HL Deb 13 June 2003 vol 649 cc503-7

12.50 p.m.

Lord McIntosh of Haringey

rose to move, That the draft order laid before the House on 12th May be approved [20th report from the Joint Committee].

The noble Lord said: My Lords, in moving the order I should also like, if I may, to speak to the supply of services order, the anticipated mergers order and the protection of legitimate interests order.

The consumer and competition provisions of the Enterprise Act enter into force on 20th June. The Act implements the Government's pledge to give more independence to the competition authorities. It takes the politics out of competition decisions with decisions on mergers and markets being taken by expert and independent competition bodies. The consumer provisions create a new super-complaints regime to encourage consumer bodies to bring complaints to the attention of the Office of Fair Trading. Part 8 of the Act also strengthens the enforcement of consumer law, extending the successful stop now orders regime—which is known by the terrible name of SNORs.

I start with the domestic infringement orders. This order sets out the list of domestic legislation that will be covered by the new Part 8 regime. Part 8 is intended to strengthen consumer protection by giving enforcement bodies wider powers to obtain court orders—similar to injunctions—against traders who cheat consumers and who provide unfair competition to honest businesses.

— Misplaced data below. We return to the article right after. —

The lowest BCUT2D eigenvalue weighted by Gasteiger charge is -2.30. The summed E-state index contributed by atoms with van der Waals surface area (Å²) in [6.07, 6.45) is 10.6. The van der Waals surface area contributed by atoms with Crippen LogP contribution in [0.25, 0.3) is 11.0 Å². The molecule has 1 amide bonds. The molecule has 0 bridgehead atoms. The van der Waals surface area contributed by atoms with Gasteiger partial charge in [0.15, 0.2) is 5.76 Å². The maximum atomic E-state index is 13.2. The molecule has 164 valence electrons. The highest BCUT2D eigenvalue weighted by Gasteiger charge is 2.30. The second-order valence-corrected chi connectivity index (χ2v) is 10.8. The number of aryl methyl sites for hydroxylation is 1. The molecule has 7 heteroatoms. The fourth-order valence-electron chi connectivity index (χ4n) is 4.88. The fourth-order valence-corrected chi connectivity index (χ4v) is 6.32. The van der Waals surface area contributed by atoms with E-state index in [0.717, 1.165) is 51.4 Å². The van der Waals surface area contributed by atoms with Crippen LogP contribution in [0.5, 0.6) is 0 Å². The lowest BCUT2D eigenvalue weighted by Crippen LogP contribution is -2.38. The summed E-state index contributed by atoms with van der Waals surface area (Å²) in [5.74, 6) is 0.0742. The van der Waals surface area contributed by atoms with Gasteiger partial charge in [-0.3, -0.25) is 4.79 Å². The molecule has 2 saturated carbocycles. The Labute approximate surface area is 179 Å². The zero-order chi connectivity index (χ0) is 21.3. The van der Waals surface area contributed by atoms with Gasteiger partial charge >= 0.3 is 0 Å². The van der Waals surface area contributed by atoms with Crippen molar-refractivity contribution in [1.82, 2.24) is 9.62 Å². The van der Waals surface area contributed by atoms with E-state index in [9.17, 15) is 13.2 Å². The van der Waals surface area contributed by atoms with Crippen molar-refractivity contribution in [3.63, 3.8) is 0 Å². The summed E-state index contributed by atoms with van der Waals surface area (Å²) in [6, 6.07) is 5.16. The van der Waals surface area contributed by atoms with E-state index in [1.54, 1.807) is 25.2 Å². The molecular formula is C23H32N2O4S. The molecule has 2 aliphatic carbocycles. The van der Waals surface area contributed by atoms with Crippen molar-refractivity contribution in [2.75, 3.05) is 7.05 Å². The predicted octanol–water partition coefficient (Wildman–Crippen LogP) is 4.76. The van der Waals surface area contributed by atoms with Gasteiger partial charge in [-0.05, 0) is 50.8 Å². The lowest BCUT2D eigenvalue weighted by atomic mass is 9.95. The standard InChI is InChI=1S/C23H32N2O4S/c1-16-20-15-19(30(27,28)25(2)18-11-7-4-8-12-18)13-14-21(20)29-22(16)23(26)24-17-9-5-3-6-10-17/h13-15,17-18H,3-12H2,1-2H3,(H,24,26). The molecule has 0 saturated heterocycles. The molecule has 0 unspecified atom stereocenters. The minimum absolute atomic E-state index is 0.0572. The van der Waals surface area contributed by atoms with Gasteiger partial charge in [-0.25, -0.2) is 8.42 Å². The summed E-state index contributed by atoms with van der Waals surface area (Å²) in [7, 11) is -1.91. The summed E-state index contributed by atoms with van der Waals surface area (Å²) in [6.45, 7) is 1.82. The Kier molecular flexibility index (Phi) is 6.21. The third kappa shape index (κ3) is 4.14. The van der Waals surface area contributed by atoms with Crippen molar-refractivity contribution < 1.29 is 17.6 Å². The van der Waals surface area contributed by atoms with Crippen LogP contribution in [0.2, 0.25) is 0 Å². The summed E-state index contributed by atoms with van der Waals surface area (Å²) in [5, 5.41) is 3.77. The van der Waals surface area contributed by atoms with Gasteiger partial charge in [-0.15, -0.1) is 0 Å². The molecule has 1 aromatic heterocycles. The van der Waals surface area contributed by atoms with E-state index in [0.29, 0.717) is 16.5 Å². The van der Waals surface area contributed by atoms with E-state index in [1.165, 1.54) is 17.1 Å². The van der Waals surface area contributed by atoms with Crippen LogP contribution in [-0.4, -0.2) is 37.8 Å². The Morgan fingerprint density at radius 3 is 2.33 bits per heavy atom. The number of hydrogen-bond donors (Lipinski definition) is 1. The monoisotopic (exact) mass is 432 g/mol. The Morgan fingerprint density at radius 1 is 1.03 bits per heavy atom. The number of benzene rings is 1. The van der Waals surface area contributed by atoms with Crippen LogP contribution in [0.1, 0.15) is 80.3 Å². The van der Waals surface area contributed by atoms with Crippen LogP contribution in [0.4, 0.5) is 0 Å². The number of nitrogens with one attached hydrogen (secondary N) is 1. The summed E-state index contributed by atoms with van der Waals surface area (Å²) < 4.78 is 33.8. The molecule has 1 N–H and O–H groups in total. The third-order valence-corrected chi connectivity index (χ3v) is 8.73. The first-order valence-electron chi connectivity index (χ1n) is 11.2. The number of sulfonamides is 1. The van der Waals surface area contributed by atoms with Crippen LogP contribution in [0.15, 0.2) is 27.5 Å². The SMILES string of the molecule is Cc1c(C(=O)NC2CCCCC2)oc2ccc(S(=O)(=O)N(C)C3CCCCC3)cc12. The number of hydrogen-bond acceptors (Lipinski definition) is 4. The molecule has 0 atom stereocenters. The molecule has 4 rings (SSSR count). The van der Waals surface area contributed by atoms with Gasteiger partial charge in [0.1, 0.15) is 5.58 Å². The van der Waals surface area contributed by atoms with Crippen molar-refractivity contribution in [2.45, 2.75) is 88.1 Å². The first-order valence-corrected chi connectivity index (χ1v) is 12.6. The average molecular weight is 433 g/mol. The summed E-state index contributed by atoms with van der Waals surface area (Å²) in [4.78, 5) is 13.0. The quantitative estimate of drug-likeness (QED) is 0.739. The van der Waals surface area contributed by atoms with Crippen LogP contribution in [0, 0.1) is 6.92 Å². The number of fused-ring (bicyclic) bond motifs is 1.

The new enforcement regime is modelled closely on the stop now orders which came into force in June 2001. Enforcers have been using the stop now regime successfully to stop a wide range of illegal trading practices. Part 8 of the Enterprise Act will implement the requirements of the injunctions directive in place of the SNORs, but will also enable court orders to be made to prohibit breaches of domestic law requirements not covered by the SNORs. Those are termed domestic infringements. The domestic infringements order specifies the legislation and rules of law in respect of which acts or omissions may give rise to domestic infringements. As we promised during the passage of the Bill, we have consulted extensively on the laws to be included in the domestic infringements order, and we have taken account of the responses in drawing up the order we are discussing today.